Kimball War Memorial hosts program on World War I, commemorates African-American veterans

By Autumn Shelton, RealWV

KIMBALL, W.Va. – By the time World War I came to its official end on Nov. 11, 1918, more than 4.5 million American soldiers had fought in the Great War, including 380,000 African-American soldiers—1,500 of whom were from McDowell County. 

Today, in Kimball, those soldiers are commemorated at the nation’s first and only remaining memorial built to honor African-American veterans of World War I. 

In an ongoing effort to preserve the history of McDowell County, Clara Thompson, administrator of the Kimball World War I Memorial, recently delivered a presentation on the history of the memorial as part of an ongoing series for the McDowell County Historical Society. 

“World War I, also known as the Great War, was one of the deadliest conflicts in history,” Thompson began. “8.5 million died during the war.”

She explained that as veterans returned home to McDowell County, a group of white soldiers approached the McDowell County Commission asking that a memorial be built for them. 

The commissioners agreed to build a memorial in the town of Welch. 

“When the Black soldiers came back they, in turn, approached the county commission about building a memorial for African-American veterans of World War I,” Thompson said. “Now, keep in mind that this memorial was constructed during a period in American history in which our American citizens, especially African-American citizens, were not well embraced, and were considered by most to be two-thirds of a human being.” 

“In addition,” Thompson continued, “the African-American soldiers and veterans of this period were part of a segregated military organization.” 

But, that didn’t prevent a group of dedicated individuals from seeking out property that would become the future home of the memorial. They were able to find that property on a hillside in Kimball. 

The veterans memorial was designed by local architect Hassel T. Hicks, and dedicated on Feb. 11, 1928, Thompson said, adding that Dr. H.D. Hatfield, a former coal camp physician, nephew of “Devil Anse” Hatfield, and former West Virginia governor, was one of the keynote speakers for the dedication ceremony. 

Another keynote speaker for the dedication was delivered by Captain G.E. Ferguson, the only Black captain from West Virginia to serve in World War I.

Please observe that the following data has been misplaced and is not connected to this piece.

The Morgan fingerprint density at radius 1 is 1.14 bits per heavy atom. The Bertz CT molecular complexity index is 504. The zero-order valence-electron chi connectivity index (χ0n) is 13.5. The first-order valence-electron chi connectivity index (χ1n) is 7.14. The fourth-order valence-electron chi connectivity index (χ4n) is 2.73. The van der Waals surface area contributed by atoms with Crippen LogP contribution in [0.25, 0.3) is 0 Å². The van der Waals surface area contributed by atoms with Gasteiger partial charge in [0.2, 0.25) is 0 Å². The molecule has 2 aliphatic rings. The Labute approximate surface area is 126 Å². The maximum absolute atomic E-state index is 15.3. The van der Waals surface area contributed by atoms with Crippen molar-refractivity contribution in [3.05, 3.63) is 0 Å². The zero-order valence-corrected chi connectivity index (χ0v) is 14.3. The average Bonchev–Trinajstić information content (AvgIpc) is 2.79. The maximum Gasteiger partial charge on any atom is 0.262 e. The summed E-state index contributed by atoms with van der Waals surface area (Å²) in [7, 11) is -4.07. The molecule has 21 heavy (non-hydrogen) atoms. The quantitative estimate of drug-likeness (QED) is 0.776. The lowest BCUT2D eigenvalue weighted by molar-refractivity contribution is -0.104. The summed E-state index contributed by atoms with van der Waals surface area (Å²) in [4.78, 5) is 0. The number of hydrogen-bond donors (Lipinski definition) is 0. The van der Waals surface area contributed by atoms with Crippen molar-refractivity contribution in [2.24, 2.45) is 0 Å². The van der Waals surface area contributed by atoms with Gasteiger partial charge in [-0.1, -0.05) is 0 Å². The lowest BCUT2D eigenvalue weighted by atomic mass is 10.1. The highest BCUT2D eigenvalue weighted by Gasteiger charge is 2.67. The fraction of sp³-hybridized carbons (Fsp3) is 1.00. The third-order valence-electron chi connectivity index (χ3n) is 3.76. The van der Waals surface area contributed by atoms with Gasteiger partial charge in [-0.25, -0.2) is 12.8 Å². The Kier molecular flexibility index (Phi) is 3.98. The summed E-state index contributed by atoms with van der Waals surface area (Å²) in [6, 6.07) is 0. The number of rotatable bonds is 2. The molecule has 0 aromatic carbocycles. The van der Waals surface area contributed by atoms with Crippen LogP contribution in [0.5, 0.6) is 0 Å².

(To learn more about “Cap” Ferguson, check out this article in Black By God.)

Thompson stated that in his speech, Ferguson said he was “so thankful” that a memorial had been built to remember the sacrifices made, that the four pillars of structure should represent faith, hope, charity and service.

“Faith for faith in our country, its institutions, our maker and our people. Hope should stand for the hope that injustices and inequalities will, in time, be eradicated. Charity represents the bias of dealing with our fellow man, and that service should remind us our obligations are to community, country, state and nation,” Thompson said. 

For the next 40 years, the memorial served as a center of community action for all citizens as they held meetings, dances, reunions, proms, and more there,” Thompson continued. 

Performances by famous musicians including Count Basie, Cab Calloway, Duke Ellington, and Louis Armstrong were held inside the building, she noted. 

Kimball War Memorial, in McDowell County.

The building also served as the headquarters for the nation’s first all Black American Legion Post (Luther Patterson Post 36–named after the first African-American soldier killed in World War I, also from McDowell County), and hosted some of the state’s first NAACP meetings, she said.

“But, as coal mining dried up in McDowell County, so did money to keep the memorial going,” Thompson said. “The building fell out of use in the 1980s when the town’s population began to decline.” 

In February 1986, it was discovered that the McDowell County Commission decided to sell the war memorial. 

“However, this was not the end,” Thompson stated. 

Members of the Green Clover 4-H Club, published information into their newsletter that citizens needed to help preserve the memorial, and a petition was started to have the World War I Veterans Memorial placed onto the National Register of Historic Places, she said. 

Then, in 1991, the building was severely damaged in a fire that many believe was intentionally set, Thompson continued. However, in 1993, the building was placed on the National Register of Historic Places

“Despite numerous setbacks, and nearly 100 years after it’s construction, a restored war memorial has literally risen from the ashes to stand in tribute not only to the sacrifices of the largely unremembered black veterans of World War One, but to a group of people who devoted years to bringing this important building back to life,” Thompson said. 

Today, visitors can take tours of the World War I Memorial and community members are invited to rent the building for important functions. 

“To all of you that ride along Route 52, and all of you that ride along and think that this is a courthouse – it isn’t,” Thompson said. “We invite you to come in and see what is here.” 

To watch a complete video Thompson’s presentation, which includes a tour of the building, visit


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